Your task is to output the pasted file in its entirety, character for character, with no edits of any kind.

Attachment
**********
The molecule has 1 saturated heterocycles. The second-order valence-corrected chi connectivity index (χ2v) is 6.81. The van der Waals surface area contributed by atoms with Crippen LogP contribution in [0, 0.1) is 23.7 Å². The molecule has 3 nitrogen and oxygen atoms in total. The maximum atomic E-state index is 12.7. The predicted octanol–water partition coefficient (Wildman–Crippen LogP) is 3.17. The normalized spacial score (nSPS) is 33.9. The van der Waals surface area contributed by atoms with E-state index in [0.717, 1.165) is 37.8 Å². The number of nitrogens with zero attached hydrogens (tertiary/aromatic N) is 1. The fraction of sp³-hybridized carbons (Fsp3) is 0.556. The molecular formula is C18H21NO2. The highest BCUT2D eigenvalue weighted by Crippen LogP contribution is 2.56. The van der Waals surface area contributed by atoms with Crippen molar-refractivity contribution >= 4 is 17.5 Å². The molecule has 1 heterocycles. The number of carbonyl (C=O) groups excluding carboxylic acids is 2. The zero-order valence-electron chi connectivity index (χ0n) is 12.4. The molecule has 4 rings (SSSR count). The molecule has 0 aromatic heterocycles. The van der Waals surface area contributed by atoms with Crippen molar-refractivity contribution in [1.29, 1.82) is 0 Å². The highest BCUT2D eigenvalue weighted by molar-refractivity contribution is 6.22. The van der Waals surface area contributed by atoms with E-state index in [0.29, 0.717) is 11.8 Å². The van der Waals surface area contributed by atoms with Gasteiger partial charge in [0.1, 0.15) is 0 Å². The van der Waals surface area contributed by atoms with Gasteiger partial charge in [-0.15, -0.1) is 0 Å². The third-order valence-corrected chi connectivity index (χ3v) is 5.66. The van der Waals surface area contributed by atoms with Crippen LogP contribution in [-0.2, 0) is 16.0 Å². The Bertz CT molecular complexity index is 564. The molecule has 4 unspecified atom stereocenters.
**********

The molecule has 1 saturated heterocycles. The second-order valence-corrected chi connectivity index (χ2v) is 6.81. The van der Waals surface area contributed by atoms with Crippen LogP contribution in [0, 0.1) is 23.7 Å². The molecule has 3 nitrogen and oxygen atoms in total. The maximum atomic E-state index is 12.7. The predicted octanol–water partition coefficient (Wildman–Crippen LogP) is 3.17. The normalized spacial score (nSPS) is 33.9. The van der Waals surface area contributed by atoms with E-state index in [0.717, 1.165) is 37.8 Å². The number of nitrogens with zero attached hydrogens (tertiary/aromatic N) is 1. The fraction of sp³-hybridized carbons (Fsp3) is 0.556. The molecular formula is C18H21NO2. The highest BCUT2D eigenvalue weighted by Crippen LogP contribution is 2.56. The van der Waals surface area contributed by atoms with Crippen molar-refractivity contribution >= 4 is 17.5 Å². The molecule has 1 heterocycles. The number of carbonyl (C=O) groups excluding carboxylic acids is 2. The zero-order valence-electron chi connectivity index (χ0n) is 12.4. The molecule has 4 rings (SSSR count). The molecule has 0 aromatic heterocycles. The van der Waals surface area contributed by atoms with Crippen molar-refractivity contribution in [1.29, 1.82) is 0 Å². The highest BCUT2D eigenvalue weighted by molar-refractivity contribution is 6.22. The van der Waals surface area contributed by atoms with E-state index in [0.29, 0.717) is 11.8 Å². The van der Waals surface area contributed by atoms with Gasteiger partial charge in [0.1, 0.15) is 0 Å². The van der Waals surface area contributed by atoms with Gasteiger partial charge in [-0.15, -0.1) is 0 Å². The third-order valence-corrected chi connectivity index (χ3v) is 5.66. The van der Waals surface area contributed by atoms with Crippen LogP contribution in [-0.2, 0) is 16.0 Å². The Bertz CT molecular complexity index is 564. The molecule has 4 unspecified atom stereocenters.